As part of our Natural Resource Management class we had the option of staying at Sadhana Forest. Sadhana Forest is a sustainable community focused on reforestation. They have four basic principles 1. veganism, 2. gift economy, 3. community, and 4. sustainable living. Their view is that meat is unhealthy and causes deforestation, which is a huge impact on the environment. Gift economy looks beyond exchange economics. This idea is that helping someone out now will benefit you later. Community is an important principle because there are no exclusions or discriminations. Unschooling, the idea of letting kids learn what they want when they want, and no competition (i.e card games) also falls under community. Lastly sustainability, this is a low impact community so everything is reused or recycled. There are composting toilets, everything runs entirely off the gird, and only organic food is served. I arrived a few days late because of my PADI certification course but I was welcomed and fit in quickly. Anyone who stays at Sadhana must do sevas. Sevas are jobs to maintain the community and reforest. You have two a day and twice a week you have three a day. My first day I only had one seva which was lunch cooking. During this time I cut up veggies for lunch and helped get ready for the meal. I had the afternoon off and got settled in some more. The next day we were woken up by singing volunteers (just before dawn) and my first seva was watering the planted trees. This consisted of filling the wick bottles next to the trees. At Sadhana they use wick irrigation, which involves cutting a hole in a bottle then placing a wick in the hole. The bottle is then filled with water, the water is slowly released due to the absorption from the wick. My second seva was making these bottles. It was really cool doing the “yin and yang” of the wick irrigation system. Because we were only there for the week we only had one third seva. This was dinner cooking which is the same process as lunch cooking. On Wednesday my first seva was in the forest, planting trees. This was fun but exhausting. We had to carry two (rather large) buckets of water on a stick to the forest. Talk about a workout! I really struggled but was able to do it. My second seva was folding cards for tour groups. It was nice and relaxing after a hard morning in the forest. The next day I was back in the forest, this time mulching. We collected leaves and put them on the growing trees to help hold in moisture. In the early afternoon I signed up for gardening. I thought it would be similar to things I do at my parents garden center, wrong! We did plant some papaya trees but we also cut grass. The grass was up to my shoulders and we attempted to cut it with a small and very dull scythe. It was awful and VERY exhausting. To make matters worse we were in the sun the entire time! Friday out final day, we had the morning off (we were checking out) then our second seva was lunch cooking. It was perfect for our last day.
We ate lunch with the community then headed back to FERAL. I really enjoyed my time there and wished I could have stayed longer. Eating vegan was also very refreshing. I learned a lot about health, the environment, and sustainability. The people I met there will also stay in my memory and heart forever. I hope to one day to make it back to Sadhana Forest.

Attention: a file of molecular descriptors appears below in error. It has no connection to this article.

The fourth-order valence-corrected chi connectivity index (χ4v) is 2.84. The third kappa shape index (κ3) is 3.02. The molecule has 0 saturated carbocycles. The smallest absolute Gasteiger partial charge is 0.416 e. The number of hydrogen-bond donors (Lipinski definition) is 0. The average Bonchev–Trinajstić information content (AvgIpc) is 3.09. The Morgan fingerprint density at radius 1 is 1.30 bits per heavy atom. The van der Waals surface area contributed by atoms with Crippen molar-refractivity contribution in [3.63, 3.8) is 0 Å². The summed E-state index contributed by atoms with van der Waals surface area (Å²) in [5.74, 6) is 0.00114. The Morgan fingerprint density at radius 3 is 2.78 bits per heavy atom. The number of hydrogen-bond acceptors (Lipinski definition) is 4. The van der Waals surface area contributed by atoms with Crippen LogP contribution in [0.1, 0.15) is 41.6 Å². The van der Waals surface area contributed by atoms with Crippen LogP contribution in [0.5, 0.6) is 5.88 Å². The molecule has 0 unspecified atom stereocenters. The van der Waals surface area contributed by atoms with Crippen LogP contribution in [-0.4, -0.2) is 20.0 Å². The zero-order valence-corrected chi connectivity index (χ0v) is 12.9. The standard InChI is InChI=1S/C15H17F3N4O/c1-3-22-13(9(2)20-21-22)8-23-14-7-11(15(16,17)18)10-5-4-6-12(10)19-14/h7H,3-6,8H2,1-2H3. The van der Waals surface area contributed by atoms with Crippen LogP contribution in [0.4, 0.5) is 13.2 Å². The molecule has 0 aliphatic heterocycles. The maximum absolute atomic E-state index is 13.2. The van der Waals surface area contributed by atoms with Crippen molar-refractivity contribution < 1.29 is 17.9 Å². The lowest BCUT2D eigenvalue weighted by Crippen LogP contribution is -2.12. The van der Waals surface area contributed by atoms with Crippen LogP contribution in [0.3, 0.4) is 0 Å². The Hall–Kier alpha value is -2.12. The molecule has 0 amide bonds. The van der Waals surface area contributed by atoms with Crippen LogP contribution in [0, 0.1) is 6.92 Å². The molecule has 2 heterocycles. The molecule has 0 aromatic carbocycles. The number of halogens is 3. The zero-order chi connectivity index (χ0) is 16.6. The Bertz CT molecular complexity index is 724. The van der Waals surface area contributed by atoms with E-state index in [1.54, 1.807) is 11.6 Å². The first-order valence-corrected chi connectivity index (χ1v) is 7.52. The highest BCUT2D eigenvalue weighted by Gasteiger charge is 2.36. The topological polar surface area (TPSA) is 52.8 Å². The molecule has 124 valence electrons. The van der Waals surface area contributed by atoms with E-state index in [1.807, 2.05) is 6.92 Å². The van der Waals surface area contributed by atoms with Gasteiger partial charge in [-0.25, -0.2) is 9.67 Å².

There were many people at Sadhana that I am thrilled that I met but three in particular really impacted my point of view. The first person was Jamey. He has been a vegan for 12 years and living at Sadhana for 4. There was a veganism workshop at Sadhana and he told us his story along with answering any questions we had. Jamey really opened my eyes to how many hormones are in animal meat and how negatively impacted the environment is because of it. He also recommend some books for more information about health and veganism. I read one book while I was there called “Gristle” by Moby. It was really interesting and provided a great introduction to veganism.
The next person I met that had an impact on my stay was Jon. Jon is from England and had been at Sadhana for 5 weeks. We talked a lot about trees and planting techniques. Jon is a well-versed person and I enjoyed talking with him. We had long conversations and it was nice sharing opinions, challenges, and achievements. The final person who had an impact on my experience, I only had one conversation with. His name is Harry and he is a true gypsy. He doesn’t even own shoes. Unfortunately, I was not able to get a picture of Harry because he was in town with his family when we left, him and Olga, just had a baby (three weeks ago). During my one conversation with Harry I asked him if the baby had a name. He replied, “no, there are too many wonderful things going on right now, a name is not on my mind.” I really appreciated this answer because I could tell it was honest. The next, and final, topic was about how he walks barefoot, everywhere. I asked how he does it and if it hurts his feet. He said, “most people cannot walk barefoot because they are always in a hurry and don’t pay attention to what they are stepping on.” He told me the key to walking barefoot is to lightly step with your toes then feel, with them, before fully stepping down. And that’s it. That was our whole conversation. He was hold his baby the whole time and I could tell everything he said was genuine. I hope I never forget how Harry looks; with his dark, curly shoulder length hair, beard, mustache, and kind eyes, only wearing an orange long skirt. I am so happy I met him and his family, a true traveling gypsy.